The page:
Reupholstery: New Life for Tired Furniture
Your favorite sofa is 25 years old, bought after college and before kids. It’s suffered through growing children, pets and parties. Now the beloved piece is worn and unattractive. Should it be recovered or set on the curb?
“Some people realize the value of having an older piece. The older pieces are built better. I’ll have a customer tell me, I bought this three months ago and the cushions are deteriorating already,” says Victor Aguirre, owner, Artistic Upholstery, La Habra, Calif.
Upholstered sofas and chairs built decades ago are likely to have been constructed with quality materials now only available in upscale furniture.
“It’s the bones. You’ll have a better framework, better joining, better suspension. In a lot of cases the framework is solid hardwood rather than pressed board. If you know you have a solid wood framework, it’s an advantage to reupholster,” says Kevin Shapin, vice president, Covers Unlimited, Chicago.
A quick evaluation of a piece of upholstery will help determine its structural integrity. Shapin suggests checking the steadiness of a sofa or chair, looking for loose joints and cracked wood. It’s also valuable to test the comfort and firmness of the piece by sitting on it. A lack of support could be the result of several issues.
“If it sinks down, it might feel like there’s an issue with the foam when it’s actually the suspension,” he says. Once the decision has been made to reupholster, it’s important to find an experienced professional to do the work. Both Aguirre and Shapin offer several points to take into consideration.
“You want them to be local. You need to be able to touch, feel and look at what they’re doing. I’ll escort clients to the back and point out this is what I do. If anybody wants to come in the back, I have an open door policy,” says Aguirre.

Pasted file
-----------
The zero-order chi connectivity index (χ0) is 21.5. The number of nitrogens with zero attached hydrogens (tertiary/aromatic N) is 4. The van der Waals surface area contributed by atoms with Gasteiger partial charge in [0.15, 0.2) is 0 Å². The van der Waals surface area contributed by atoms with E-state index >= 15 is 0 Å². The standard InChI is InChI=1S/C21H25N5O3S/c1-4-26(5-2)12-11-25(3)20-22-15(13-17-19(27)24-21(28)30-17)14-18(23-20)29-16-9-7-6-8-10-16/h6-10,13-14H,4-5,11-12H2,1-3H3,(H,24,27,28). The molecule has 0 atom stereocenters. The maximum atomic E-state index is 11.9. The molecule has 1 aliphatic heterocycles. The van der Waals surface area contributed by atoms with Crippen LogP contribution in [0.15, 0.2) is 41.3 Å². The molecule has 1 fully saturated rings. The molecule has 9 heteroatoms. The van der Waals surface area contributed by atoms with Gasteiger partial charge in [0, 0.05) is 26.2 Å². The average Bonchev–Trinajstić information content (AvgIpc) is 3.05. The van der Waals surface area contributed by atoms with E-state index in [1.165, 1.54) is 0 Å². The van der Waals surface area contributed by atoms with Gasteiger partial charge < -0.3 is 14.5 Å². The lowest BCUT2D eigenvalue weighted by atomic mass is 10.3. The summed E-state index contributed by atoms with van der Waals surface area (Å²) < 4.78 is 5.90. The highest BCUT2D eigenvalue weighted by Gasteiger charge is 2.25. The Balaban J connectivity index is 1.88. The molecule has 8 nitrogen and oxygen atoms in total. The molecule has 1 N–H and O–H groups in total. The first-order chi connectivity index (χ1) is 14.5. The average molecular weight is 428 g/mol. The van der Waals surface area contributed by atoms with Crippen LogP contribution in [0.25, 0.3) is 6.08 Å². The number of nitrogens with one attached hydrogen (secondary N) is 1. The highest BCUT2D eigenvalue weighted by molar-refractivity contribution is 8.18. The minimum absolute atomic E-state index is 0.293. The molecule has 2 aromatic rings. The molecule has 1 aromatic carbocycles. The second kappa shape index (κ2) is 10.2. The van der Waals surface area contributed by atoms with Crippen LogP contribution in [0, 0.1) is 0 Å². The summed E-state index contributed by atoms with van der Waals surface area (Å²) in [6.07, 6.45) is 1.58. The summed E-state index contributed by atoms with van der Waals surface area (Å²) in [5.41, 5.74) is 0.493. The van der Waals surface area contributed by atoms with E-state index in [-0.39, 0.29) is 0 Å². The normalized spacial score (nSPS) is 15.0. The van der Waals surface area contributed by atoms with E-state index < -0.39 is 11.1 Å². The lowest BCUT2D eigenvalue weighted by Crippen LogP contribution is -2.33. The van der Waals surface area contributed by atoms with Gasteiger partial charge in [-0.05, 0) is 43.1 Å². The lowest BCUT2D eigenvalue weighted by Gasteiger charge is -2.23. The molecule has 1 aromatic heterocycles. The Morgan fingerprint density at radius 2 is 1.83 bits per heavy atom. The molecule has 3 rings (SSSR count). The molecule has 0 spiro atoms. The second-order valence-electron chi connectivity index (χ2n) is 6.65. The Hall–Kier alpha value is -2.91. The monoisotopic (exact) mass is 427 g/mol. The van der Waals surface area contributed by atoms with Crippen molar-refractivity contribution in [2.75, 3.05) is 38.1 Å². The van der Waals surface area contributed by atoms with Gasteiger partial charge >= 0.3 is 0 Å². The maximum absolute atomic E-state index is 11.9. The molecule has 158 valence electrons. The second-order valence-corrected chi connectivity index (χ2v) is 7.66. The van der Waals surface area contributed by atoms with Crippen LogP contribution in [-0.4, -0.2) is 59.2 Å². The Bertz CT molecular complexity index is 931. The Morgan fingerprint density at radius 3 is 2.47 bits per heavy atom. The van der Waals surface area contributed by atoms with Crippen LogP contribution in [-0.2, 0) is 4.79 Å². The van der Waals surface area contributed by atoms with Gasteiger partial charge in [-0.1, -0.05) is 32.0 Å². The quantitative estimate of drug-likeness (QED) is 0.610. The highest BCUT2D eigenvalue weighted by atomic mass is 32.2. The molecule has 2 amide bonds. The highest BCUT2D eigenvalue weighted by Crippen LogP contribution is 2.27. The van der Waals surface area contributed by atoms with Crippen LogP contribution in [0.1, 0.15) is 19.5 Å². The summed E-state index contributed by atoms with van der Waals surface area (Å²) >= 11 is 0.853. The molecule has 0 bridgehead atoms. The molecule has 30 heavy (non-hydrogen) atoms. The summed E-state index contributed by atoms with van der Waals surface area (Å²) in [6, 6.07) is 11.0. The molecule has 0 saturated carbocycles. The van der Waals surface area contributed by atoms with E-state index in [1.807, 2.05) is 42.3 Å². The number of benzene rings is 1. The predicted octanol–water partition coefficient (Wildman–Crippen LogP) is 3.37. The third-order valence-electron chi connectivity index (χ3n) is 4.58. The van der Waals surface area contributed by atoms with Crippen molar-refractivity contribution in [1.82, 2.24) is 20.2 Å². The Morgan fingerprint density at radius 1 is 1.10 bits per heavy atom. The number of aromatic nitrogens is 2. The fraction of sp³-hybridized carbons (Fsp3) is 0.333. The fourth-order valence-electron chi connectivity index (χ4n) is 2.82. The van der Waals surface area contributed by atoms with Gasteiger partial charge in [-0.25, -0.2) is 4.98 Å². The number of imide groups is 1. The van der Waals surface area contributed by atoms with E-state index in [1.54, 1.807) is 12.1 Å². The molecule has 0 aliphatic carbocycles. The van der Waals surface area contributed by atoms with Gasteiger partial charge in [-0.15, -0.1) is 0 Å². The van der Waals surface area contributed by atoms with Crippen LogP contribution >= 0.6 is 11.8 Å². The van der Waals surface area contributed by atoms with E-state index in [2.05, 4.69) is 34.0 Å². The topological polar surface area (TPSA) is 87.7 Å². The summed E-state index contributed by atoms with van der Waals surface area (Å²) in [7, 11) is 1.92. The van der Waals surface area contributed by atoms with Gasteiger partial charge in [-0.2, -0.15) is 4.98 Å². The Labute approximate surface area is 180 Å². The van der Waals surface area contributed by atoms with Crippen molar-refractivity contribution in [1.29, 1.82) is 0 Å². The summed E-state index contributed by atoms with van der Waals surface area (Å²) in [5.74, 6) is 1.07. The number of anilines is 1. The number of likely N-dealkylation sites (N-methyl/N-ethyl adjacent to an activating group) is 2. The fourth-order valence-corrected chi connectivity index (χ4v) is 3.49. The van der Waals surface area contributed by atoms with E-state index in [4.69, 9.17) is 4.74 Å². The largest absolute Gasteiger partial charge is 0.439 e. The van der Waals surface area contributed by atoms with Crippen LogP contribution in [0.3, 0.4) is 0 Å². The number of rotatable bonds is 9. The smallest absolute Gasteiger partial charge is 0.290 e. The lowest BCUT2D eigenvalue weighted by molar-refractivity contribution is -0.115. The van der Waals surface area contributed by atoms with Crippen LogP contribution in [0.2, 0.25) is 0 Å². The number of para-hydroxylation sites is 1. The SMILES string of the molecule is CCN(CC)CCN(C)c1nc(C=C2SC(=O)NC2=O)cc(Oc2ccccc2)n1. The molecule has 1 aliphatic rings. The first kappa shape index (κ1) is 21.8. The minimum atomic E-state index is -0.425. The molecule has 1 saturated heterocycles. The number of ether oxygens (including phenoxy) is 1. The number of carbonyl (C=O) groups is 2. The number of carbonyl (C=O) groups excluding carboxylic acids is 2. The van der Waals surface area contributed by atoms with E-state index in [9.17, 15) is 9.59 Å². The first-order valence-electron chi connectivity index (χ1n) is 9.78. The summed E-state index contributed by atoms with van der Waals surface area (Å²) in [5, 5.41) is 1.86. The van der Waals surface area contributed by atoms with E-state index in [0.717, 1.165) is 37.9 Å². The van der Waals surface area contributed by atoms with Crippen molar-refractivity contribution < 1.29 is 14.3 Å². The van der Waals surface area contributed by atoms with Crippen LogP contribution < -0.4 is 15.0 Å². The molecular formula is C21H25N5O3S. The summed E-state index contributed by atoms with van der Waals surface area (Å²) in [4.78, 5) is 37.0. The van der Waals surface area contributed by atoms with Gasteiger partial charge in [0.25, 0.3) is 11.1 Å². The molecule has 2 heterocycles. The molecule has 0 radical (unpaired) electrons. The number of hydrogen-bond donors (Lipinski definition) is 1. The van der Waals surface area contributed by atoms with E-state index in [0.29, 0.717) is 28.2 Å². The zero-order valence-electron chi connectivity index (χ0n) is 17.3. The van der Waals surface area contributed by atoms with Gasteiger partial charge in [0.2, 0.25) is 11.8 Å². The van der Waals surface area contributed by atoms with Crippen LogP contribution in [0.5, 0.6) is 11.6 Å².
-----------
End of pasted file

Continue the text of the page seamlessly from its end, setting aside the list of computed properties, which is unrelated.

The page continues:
At an upholstery studio, furniture in every phase of the reupholstery process should be available to see, with craftsmen on hand to answer questions.
“You should be able to see work completed at all stages, see the process and meet the people. Are they taking the fabric off? Will they evaluate the framework? Will they replace broken wood, make suspension repairs, put in new foam? Will they match stripes and patterns? Customers should understand it’s not just slapping new fabric over old fabric,” says Shapin.
In fact, merely replacing the fabric is not recommended. “Sometimes interior issues go unnoticed. Nobody has X-ray vision. Maybe the foam is deteriorating. I will try to insist on taking it apart and doing it right. It will last longer vs. a shortcut,” says Aguirre.
Even when internal repair is not needed, additional labor may be required to add decorator touches. “With anything with more details - paneling, banding, skirting, double welts, nail heads - you’re looking at more labor,” says Aguirre.
Complex fabric application also impacts labor. “If a fabric is striped or has a pattern that needs to be aligned, that takes more time in cutting and sewing. It will need more yardage as well,” says Shapin.
Though many upholstery shops offer a wide selection of fabrics, customers should not feel limited to those selections. Fabric stores often provide upholstery options; however, care should be taken when buying the cloth.
“Look for cleanability and durability. Check the weight of the fabric. Hold it up with a light behind it. If you see light through the fabric, that means fluid will flow through the fabric also,” say Shapin.
Customers should keep in mind the cost of the fabric influences the price of the reupholstery. “You should be able to find a nice quality fabric for $40 a yard,” says Shapin.
Once the reupholstery is finished, an evaluation of the piece should be done. “See how it looks. Is it eye-appealing? Check the comfort level. Is it too hard or too soft? If you see or feel something’s not right, there should be a resolution provided,” says Aguirre.
In almost every case, the updated piece will exceed expectation.
“Upholstery is an art. It’s that touch, It’s that experience. It’s craftsmanship,” says Aguirre.